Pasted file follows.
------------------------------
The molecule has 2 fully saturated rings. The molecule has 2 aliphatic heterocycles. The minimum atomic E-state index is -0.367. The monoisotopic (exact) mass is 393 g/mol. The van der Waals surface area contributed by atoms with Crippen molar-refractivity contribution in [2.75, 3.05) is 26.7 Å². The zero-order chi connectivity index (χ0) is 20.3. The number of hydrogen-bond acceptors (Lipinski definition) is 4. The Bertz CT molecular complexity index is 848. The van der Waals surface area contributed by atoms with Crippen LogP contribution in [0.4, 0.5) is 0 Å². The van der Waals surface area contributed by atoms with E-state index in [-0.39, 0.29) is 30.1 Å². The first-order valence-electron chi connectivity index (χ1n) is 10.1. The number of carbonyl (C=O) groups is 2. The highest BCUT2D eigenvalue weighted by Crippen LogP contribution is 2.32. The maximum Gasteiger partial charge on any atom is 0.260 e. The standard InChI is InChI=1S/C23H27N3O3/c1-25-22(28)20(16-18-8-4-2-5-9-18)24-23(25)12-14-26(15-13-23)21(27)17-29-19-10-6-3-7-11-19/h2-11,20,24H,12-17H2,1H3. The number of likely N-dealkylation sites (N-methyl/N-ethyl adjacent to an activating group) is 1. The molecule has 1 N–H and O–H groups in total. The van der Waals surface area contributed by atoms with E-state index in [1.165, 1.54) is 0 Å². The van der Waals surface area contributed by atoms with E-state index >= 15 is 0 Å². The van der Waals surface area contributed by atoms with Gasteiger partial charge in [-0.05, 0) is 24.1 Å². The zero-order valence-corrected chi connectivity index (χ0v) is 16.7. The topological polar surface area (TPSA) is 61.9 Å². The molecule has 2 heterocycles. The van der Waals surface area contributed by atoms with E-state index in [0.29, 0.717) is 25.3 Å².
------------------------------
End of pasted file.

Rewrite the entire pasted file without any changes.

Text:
The molecule has 2 fully saturated rings. The molecule has 2 aliphatic heterocycles. The minimum atomic E-state index is -0.367. The monoisotopic (exact) mass is 393 g/mol. The van der Waals surface area contributed by atoms with Crippen molar-refractivity contribution in [2.75, 3.05) is 26.7 Å². The zero-order chi connectivity index (χ0) is 20.3. The number of hydrogen-bond acceptors (Lipinski definition) is 4. The Bertz CT molecular complexity index is 848. The van der Waals surface area contributed by atoms with Crippen LogP contribution in [0.4, 0.5) is 0 Å². The van der Waals surface area contributed by atoms with E-state index in [-0.39, 0.29) is 30.1 Å². The first-order valence-electron chi connectivity index (χ1n) is 10.1. The number of carbonyl (C=O) groups is 2. The highest BCUT2D eigenvalue weighted by Crippen LogP contribution is 2.32. The maximum Gasteiger partial charge on any atom is 0.260 e. The standard InChI is InChI=1S/C23H27N3O3/c1-25-22(28)20(16-18-8-4-2-5-9-18)24-23(25)12-14-26(15-13-23)21(27)17-29-19-10-6-3-7-11-19/h2-11,20,24H,12-17H2,1H3. The number of likely N-dealkylation sites (N-methyl/N-ethyl adjacent to an activating group) is 1. The molecule has 1 N–H and O–H groups in total. The van der Waals surface area contributed by atoms with E-state index in [1.165, 1.54) is 0 Å². The van der Waals surface area contributed by atoms with E-state index >= 15 is 0 Å². The van der Waals surface area contributed by atoms with Gasteiger partial charge in [-0.05, 0) is 24.1 Å². The zero-order valence-corrected chi connectivity index (χ0v) is 16.7. The topological polar surface area (TPSA) is 61.9 Å². The molecule has 2 heterocycles. The van der Waals surface area contributed by atoms with E-state index in [0.29, 0.717) is 25.3 Å².